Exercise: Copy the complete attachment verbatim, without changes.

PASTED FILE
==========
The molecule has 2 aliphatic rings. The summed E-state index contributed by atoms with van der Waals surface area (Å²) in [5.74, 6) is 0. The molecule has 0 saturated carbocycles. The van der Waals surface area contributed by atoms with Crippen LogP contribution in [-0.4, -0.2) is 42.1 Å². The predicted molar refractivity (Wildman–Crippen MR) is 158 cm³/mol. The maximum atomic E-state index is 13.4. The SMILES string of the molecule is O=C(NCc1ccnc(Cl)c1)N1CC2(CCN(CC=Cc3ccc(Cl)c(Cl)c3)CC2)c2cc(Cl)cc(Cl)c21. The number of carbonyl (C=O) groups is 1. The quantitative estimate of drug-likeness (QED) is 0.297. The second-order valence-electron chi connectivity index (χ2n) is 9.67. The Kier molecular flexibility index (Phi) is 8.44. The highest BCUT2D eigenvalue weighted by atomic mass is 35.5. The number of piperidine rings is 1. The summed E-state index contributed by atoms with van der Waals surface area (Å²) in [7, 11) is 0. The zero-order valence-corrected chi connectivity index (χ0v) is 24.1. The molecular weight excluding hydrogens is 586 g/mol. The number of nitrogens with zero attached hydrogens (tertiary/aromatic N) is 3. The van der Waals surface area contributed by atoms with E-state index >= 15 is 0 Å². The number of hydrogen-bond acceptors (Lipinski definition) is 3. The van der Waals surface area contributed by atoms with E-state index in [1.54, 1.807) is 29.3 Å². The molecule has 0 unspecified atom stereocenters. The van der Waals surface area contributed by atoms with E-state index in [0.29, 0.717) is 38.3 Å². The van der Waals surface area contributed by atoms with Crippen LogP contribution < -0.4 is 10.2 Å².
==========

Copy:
The molecule has 2 aliphatic rings. The summed E-state index contributed by atoms with van der Waals surface area (Å²) in [5.74, 6) is 0. The molecule has 0 saturated carbocycles. The van der Waals surface area contributed by atoms with Crippen LogP contribution in [-0.4, -0.2) is 42.1 Å². The predicted molar refractivity (Wildman–Crippen MR) is 158 cm³/mol. The maximum atomic E-state index is 13.4. The SMILES string of the molecule is O=C(NCc1ccnc(Cl)c1)N1CC2(CCN(CC=Cc3ccc(Cl)c(Cl)c3)CC2)c2cc(Cl)cc(Cl)c21. The number of carbonyl (C=O) groups is 1. The quantitative estimate of drug-likeness (QED) is 0.297. The second-order valence-electron chi connectivity index (χ2n) is 9.67. The Kier molecular flexibility index (Phi) is 8.44. The highest BCUT2D eigenvalue weighted by atomic mass is 35.5. The number of piperidine rings is 1. The summed E-state index contributed by atoms with van der Waals surface area (Å²) in [7, 11) is 0. The zero-order valence-corrected chi connectivity index (χ0v) is 24.1. The molecular weight excluding hydrogens is 586 g/mol. The number of nitrogens with zero attached hydrogens (tertiary/aromatic N) is 3. The van der Waals surface area contributed by atoms with E-state index >= 15 is 0 Å². The number of hydrogen-bond acceptors (Lipinski definition) is 3. The van der Waals surface area contributed by atoms with E-state index in [1.54, 1.807) is 29.3 Å². The molecule has 0 unspecified atom stereocenters. The van der Waals surface area contributed by atoms with E-state index in [0.29, 0.717) is 38.3 Å². The van der Waals surface area contributed by atoms with Crippen LogP contribution < -0.4 is 10.2 Å².